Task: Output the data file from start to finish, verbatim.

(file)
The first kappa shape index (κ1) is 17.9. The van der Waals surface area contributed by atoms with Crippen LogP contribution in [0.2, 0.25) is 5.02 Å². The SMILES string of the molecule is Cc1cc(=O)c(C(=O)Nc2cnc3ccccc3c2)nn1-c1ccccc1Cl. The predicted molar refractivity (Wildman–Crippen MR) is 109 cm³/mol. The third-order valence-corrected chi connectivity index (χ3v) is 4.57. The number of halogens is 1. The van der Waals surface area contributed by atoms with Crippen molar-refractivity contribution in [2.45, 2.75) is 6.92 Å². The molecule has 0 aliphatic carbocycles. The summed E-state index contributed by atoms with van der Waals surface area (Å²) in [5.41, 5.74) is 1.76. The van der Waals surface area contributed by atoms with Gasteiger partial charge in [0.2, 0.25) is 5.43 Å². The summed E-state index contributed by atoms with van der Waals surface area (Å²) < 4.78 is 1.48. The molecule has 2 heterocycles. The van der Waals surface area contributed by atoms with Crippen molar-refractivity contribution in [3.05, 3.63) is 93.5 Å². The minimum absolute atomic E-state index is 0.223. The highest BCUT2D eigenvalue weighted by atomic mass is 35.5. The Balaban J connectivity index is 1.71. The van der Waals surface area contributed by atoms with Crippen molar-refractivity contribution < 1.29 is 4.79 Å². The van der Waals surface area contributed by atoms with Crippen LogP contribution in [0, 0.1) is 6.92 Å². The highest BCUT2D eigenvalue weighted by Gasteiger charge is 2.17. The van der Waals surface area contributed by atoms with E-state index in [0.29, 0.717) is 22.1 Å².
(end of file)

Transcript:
The first kappa shape index (κ1) is 17.9. The van der Waals surface area contributed by atoms with Crippen LogP contribution in [0.2, 0.25) is 5.02 Å². The SMILES string of the molecule is Cc1cc(=O)c(C(=O)Nc2cnc3ccccc3c2)nn1-c1ccccc1Cl. The predicted molar refractivity (Wildman–Crippen MR) is 109 cm³/mol. The third-order valence-corrected chi connectivity index (χ3v) is 4.57. The number of halogens is 1. The van der Waals surface area contributed by atoms with Crippen molar-refractivity contribution in [2.45, 2.75) is 6.92 Å². The molecule has 0 aliphatic carbocycles. The summed E-state index contributed by atoms with van der Waals surface area (Å²) in [5.41, 5.74) is 1.76. The van der Waals surface area contributed by atoms with Gasteiger partial charge in [0.2, 0.25) is 5.43 Å². The summed E-state index contributed by atoms with van der Waals surface area (Å²) < 4.78 is 1.48. The molecule has 2 heterocycles. The van der Waals surface area contributed by atoms with Crippen molar-refractivity contribution in [3.05, 3.63) is 93.5 Å². The minimum absolute atomic E-state index is 0.223. The highest BCUT2D eigenvalue weighted by atomic mass is 35.5. The Balaban J connectivity index is 1.71. The van der Waals surface area contributed by atoms with Crippen molar-refractivity contribution < 1.29 is 4.79 Å². The van der Waals surface area contributed by atoms with Crippen LogP contribution in [0, 0.1) is 6.92 Å². The highest BCUT2D eigenvalue weighted by Gasteiger charge is 2.17. The van der Waals surface area contributed by atoms with E-state index in [0.29, 0.717) is 22.1 Å².